Loading the player...Cycling Safety Bike Lane Rules Paul Dragan discusses the importance of using bike lanes.
Featuring Paul Dragan, Cycling Equipment Specialist
Duration: 1 minute, 43 seconds
Here we are in the bike lane downtown–this segregated bike lane with traffic barriers and double usage.
It's a great way to get down here. You’ll know that the segregated bike lane has traffic going both ways.
In addition to bicycle traffic, you have automobile traffic, turning against the lane. This is a complicated intersection. It requires a bit of time, for both the motorists and the cyclists, to figure out where they should be.
You’ll see that there are both, a signal light for right turning vehicles and a light for bicycles only. It's important that you're aware of which light is for you and you follow the rules of the road, whether you're in an automobile or a bicycle.
Although this intersection may appear to be a little bit complicated, there are many benefits to having a bike lane such as this.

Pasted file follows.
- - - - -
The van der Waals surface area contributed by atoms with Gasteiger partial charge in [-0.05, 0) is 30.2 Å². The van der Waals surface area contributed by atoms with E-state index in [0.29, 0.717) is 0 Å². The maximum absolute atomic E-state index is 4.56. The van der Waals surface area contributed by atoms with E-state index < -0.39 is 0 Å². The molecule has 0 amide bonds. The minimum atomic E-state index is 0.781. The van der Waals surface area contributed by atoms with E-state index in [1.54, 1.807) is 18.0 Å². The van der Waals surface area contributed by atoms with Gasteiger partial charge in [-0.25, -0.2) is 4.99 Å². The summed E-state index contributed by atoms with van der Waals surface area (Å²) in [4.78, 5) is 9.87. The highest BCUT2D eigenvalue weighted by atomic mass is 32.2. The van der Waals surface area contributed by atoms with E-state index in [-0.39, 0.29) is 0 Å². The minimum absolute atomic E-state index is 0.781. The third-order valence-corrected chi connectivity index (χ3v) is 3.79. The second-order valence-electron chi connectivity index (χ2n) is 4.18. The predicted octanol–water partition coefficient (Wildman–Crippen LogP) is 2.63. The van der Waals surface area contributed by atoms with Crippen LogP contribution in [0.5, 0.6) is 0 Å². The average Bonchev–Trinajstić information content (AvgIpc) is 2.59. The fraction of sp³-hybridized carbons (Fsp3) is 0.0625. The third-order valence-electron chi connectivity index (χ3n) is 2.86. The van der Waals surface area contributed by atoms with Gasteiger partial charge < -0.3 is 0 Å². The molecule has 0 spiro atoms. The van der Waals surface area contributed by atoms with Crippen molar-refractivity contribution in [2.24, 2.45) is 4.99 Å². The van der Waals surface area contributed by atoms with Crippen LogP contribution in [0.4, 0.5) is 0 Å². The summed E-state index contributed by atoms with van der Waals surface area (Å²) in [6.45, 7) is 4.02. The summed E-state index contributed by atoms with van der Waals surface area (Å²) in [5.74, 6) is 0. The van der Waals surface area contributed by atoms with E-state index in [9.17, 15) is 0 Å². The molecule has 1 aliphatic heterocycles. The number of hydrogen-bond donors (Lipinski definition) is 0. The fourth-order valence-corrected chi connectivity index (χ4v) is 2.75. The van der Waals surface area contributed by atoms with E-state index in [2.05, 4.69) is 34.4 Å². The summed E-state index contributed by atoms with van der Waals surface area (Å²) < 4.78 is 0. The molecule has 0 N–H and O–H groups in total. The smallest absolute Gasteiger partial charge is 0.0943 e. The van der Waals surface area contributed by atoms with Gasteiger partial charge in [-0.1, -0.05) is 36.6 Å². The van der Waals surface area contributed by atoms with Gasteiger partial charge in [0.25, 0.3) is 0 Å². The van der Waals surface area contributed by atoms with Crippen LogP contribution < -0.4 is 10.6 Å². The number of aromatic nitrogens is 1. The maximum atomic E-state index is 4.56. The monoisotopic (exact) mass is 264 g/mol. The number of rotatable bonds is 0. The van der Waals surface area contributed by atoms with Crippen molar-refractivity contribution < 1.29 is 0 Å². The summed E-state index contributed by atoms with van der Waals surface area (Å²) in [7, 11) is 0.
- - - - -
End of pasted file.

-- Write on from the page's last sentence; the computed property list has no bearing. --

Number one, the cyclist can go in both directions. This allows a smaller footprint, on the street’s gait, which allows traffic engineering, only to remove one lane of traffic, not two.
Secondly, the segregation with the planters and other obstacles creates a safe zone, for the cyclist. And people are much more likely to venture downtown on their bike, when they feel safe.
This is especially important for younger riders and older riders, as dealing with traffic, is one of the major reasons they will not cycle downtown.
Finally, it's much more efficient to have a bicycle lane go both directions at once in terms of getting to your destination more quickly. These bike lanes might seem a little bit complicated. But once you get the hang of it, it is smooth sailing all the way to your destination.
Local Practitioners: Bracing & Equipment Specialist
This content is for informational purposes only, and is not intended to be a substitute for professional medical advice, diagnosis or treatment. Always seek the advice of your physician or other qualified healthcare professional with any questions you may have regarding a medical condition.